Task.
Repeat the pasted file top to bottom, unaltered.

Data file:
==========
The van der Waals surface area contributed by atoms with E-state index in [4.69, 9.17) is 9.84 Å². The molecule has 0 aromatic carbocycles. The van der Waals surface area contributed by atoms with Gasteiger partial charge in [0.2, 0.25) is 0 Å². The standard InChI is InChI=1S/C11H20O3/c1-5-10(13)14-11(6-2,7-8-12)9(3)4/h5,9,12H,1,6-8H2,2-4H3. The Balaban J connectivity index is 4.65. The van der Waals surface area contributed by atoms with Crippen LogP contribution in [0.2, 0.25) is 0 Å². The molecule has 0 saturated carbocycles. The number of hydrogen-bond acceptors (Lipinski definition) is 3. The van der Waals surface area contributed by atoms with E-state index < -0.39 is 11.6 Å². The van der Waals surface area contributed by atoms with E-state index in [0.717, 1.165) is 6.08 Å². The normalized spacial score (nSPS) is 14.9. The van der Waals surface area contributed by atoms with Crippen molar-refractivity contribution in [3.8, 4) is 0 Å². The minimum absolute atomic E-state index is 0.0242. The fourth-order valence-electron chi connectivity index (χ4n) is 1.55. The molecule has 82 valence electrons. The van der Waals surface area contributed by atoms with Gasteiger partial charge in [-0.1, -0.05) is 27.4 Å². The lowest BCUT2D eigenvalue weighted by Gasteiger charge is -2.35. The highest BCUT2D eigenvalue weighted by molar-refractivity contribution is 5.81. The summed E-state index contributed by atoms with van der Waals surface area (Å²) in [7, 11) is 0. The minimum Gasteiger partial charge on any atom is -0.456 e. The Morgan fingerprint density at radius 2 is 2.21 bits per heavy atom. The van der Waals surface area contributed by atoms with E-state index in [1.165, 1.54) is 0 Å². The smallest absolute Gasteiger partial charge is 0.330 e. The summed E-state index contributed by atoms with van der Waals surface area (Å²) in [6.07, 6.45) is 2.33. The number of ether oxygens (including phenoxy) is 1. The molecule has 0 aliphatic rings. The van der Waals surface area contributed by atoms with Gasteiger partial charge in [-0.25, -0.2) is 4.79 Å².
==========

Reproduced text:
The van der Waals surface area contributed by atoms with E-state index in [4.69, 9.17) is 9.84 Å². The molecule has 0 aromatic carbocycles. The van der Waals surface area contributed by atoms with Gasteiger partial charge in [0.2, 0.25) is 0 Å². The standard InChI is InChI=1S/C11H20O3/c1-5-10(13)14-11(6-2,7-8-12)9(3)4/h5,9,12H,1,6-8H2,2-4H3. The Balaban J connectivity index is 4.65. The van der Waals surface area contributed by atoms with Crippen LogP contribution in [0.2, 0.25) is 0 Å². The molecule has 0 saturated carbocycles. The number of hydrogen-bond acceptors (Lipinski definition) is 3. The van der Waals surface area contributed by atoms with E-state index < -0.39 is 11.6 Å². The van der Waals surface area contributed by atoms with E-state index in [0.717, 1.165) is 6.08 Å². The normalized spacial score (nSPS) is 14.9. The van der Waals surface area contributed by atoms with Crippen molar-refractivity contribution in [3.8, 4) is 0 Å². The minimum absolute atomic E-state index is 0.0242. The fourth-order valence-electron chi connectivity index (χ4n) is 1.55. The molecule has 82 valence electrons. The van der Waals surface area contributed by atoms with Gasteiger partial charge in [-0.1, -0.05) is 27.4 Å². The lowest BCUT2D eigenvalue weighted by Gasteiger charge is -2.35. The highest BCUT2D eigenvalue weighted by molar-refractivity contribution is 5.81. The summed E-state index contributed by atoms with van der Waals surface area (Å²) in [7, 11) is 0. The minimum Gasteiger partial charge on any atom is -0.456 e. The Morgan fingerprint density at radius 2 is 2.21 bits per heavy atom. The van der Waals surface area contributed by atoms with E-state index in [1.165, 1.54) is 0 Å². The smallest absolute Gasteiger partial charge is 0.330 e. The summed E-state index contributed by atoms with van der Waals surface area (Å²) in [6.07, 6.45) is 2.33. The number of ether oxygens (including phenoxy) is 1. The molecule has 0 aliphatic rings. The van der Waals surface area contributed by atoms with Gasteiger partial charge in [-0.25, -0.2) is 4.79 Å².